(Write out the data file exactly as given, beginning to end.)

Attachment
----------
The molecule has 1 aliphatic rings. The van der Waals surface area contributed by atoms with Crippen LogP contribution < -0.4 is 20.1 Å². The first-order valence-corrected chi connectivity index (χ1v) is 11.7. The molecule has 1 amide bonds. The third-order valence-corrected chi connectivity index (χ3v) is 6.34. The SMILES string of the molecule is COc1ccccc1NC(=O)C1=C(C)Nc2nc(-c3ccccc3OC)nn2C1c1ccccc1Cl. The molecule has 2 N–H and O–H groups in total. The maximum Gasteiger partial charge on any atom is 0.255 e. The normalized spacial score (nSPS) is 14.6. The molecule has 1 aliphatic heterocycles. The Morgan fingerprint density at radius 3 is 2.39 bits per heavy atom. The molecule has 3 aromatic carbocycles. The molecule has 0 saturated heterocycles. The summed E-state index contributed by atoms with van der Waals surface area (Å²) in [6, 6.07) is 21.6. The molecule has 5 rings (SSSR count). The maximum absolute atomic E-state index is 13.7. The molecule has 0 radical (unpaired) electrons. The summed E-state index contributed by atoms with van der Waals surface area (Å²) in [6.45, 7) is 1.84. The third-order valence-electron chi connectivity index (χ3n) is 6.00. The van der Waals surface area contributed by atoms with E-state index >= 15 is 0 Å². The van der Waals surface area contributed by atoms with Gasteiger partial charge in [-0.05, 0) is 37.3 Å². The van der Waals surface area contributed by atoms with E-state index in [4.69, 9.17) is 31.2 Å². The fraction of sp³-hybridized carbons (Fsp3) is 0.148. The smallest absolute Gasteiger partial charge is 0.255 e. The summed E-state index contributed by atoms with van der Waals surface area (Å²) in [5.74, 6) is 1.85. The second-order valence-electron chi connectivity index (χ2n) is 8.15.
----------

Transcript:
The molecule has 1 aliphatic rings. The van der Waals surface area contributed by atoms with Crippen LogP contribution < -0.4 is 20.1 Å². The first-order valence-corrected chi connectivity index (χ1v) is 11.7. The molecule has 1 amide bonds. The third-order valence-corrected chi connectivity index (χ3v) is 6.34. The SMILES string of the molecule is COc1ccccc1NC(=O)C1=C(C)Nc2nc(-c3ccccc3OC)nn2C1c1ccccc1Cl. The molecule has 2 N–H and O–H groups in total. The maximum Gasteiger partial charge on any atom is 0.255 e. The normalized spacial score (nSPS) is 14.6. The molecule has 1 aliphatic heterocycles. The Morgan fingerprint density at radius 3 is 2.39 bits per heavy atom. The molecule has 3 aromatic carbocycles. The molecule has 0 saturated heterocycles. The summed E-state index contributed by atoms with van der Waals surface area (Å²) in [6, 6.07) is 21.6. The molecule has 5 rings (SSSR count). The maximum absolute atomic E-state index is 13.7. The molecule has 0 radical (unpaired) electrons. The summed E-state index contributed by atoms with van der Waals surface area (Å²) in [6.45, 7) is 1.84. The third-order valence-electron chi connectivity index (χ3n) is 6.00. The van der Waals surface area contributed by atoms with E-state index >= 15 is 0 Å². The van der Waals surface area contributed by atoms with Gasteiger partial charge in [-0.05, 0) is 37.3 Å². The van der Waals surface area contributed by atoms with E-state index in [4.69, 9.17) is 31.2 Å². The fraction of sp³-hybridized carbons (Fsp3) is 0.148. The smallest absolute Gasteiger partial charge is 0.255 e. The summed E-state index contributed by atoms with van der Waals surface area (Å²) in [5.74, 6) is 1.85. The second-order valence-electron chi connectivity index (χ2n) is 8.15.